MAbs-based immunotherapy in fungal diseases is supported by the vast antigenic differences between and among fungi and humans [25,29]. Native glycoproteins are promising targets for therapeutic antifungal vaccines, particularly cell wall glycoproteins [16,25]. Moreover, producing mAbs against intracellular targets, appears to also be an effective strategy to improve host defense [25,27]. Several antibodies against cell wall components have been described directed against displayed epitopes on Candida albicans and Cryptococcus neoformans [32,36]. Another well studied option for therapeutic mAb targets are heat shock proteins (Hsp), since they are conserved immuno- dominant antigens capable of eliciting cell mediated and humoral responses during infection [37,38,39]. By identifying surface molecules in fungi that interact with macrophage receptors, invasion processes in fungi capable to replicate within macrophages, such as Paracoccidioides spp., can be blocked by mAbs produced against these molecules [40].
To date, murine or human mAbs as well as genetically engineered antibody fragments have shown significant efficacy against fungi [25], including in immunocompromised animal models. In particular, many studies have reported that murine mAbs generated by hybridoma technology against fungi are protective in the murine model. Moreover, mAbs that are non-fungicidal could become fungicidal by labelling with a radiation emitter [1,41]. For their reduced toxicity, human antibodies are prized options in the search for immunotherapies to fungal infections [9]. Other advantages of using mAbs therapy, include the longevity of immune responses provided by IgG immunoglobulins—weeks to months—meaning that these antibodies can remain in a protective titer during prolonged periods of time—with considerable activity per mass of protein, as all the immunoglobulin molecules are specific for the chosen antigen [1,27]. Also, the production of therapeutic mAbs is potentially shorter than the time required for the development of prophylactic antifungal vaccines [29].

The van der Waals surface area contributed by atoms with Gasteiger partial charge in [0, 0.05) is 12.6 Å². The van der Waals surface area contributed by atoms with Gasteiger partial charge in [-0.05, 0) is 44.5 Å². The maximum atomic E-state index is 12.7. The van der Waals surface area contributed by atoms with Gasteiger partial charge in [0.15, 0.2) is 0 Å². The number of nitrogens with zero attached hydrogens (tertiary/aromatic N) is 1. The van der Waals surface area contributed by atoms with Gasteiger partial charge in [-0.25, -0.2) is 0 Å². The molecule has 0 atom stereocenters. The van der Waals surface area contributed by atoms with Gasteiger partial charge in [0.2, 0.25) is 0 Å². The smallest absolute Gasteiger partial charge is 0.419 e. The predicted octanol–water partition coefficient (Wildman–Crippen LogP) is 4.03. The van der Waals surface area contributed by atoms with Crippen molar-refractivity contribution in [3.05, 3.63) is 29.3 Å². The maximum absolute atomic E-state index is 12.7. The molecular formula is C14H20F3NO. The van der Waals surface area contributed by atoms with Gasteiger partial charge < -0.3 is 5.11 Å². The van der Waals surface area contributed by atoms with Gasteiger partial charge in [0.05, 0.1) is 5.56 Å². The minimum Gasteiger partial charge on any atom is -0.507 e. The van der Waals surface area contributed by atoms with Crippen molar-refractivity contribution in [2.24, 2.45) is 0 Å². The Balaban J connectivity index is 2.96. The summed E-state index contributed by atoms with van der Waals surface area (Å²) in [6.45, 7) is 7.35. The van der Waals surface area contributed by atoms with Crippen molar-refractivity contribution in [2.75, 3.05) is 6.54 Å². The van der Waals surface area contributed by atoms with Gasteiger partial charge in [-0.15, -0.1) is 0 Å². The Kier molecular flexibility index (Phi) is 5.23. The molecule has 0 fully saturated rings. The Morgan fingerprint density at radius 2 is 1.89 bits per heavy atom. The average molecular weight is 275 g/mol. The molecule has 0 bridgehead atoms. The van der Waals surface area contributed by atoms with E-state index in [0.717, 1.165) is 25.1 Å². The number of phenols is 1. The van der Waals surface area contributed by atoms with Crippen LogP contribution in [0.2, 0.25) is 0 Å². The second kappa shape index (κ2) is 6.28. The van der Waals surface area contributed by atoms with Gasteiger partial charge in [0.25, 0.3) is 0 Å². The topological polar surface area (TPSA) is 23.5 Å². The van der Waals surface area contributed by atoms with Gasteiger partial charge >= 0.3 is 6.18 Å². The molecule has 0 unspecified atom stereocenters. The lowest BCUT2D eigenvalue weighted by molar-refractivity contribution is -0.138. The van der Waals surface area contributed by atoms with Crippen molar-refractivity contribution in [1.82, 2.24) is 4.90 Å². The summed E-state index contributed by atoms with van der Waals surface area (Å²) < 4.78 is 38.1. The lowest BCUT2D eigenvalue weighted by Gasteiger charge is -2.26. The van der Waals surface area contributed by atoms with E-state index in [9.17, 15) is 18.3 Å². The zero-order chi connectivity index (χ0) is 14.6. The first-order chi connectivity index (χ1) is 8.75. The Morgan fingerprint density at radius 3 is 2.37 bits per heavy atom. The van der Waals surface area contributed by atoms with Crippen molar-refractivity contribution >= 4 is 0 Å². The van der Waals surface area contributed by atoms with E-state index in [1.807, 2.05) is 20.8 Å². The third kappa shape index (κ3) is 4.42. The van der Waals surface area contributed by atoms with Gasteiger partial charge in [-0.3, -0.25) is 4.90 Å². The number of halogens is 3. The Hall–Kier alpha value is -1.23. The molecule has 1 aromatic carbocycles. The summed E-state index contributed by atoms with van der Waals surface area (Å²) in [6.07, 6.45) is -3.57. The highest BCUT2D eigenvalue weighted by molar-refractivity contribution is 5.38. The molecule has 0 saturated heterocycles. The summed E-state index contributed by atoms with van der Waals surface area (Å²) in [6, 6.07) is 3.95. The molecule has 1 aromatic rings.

Currently, the majority of clinically utilized mAbs are chimeric, humanized or fully human IgG1, produced by hybridoma technology [9,42]. The production of therapeutic antibodies demands the handle of considerable cultures of mammalian cells and a subsequent purification process, guarantying good manufacturing practice (GMP) conditions, conducting to elevated production costs and restraining the extended use of mAbs [43]. The extent of their use in clinical practice is highlighted by the fact that the pharmaceutical market expects to accomplish $125 billion in sales of mAb therapeutics by 2020 [9,26].
However, mAb-based immunotherapeutics involve rigorous selection of the antibody characteristics, since specificity, affinity, and isotype define their effect on the host immune response [1,44]. Indeed, the same antibody specificity yet distinct isotype can turn a protective antibody into a non-protective or into an antibody that exacerbates the disease [1,30,45].
Table 1. Advantages and disadvantages of using protective monoclonal antibodies for the treatment of systemic mycoses.
Table 1. Advantages and disadvantages of using protective monoclonal antibodies for the treatment of systemic mycoses.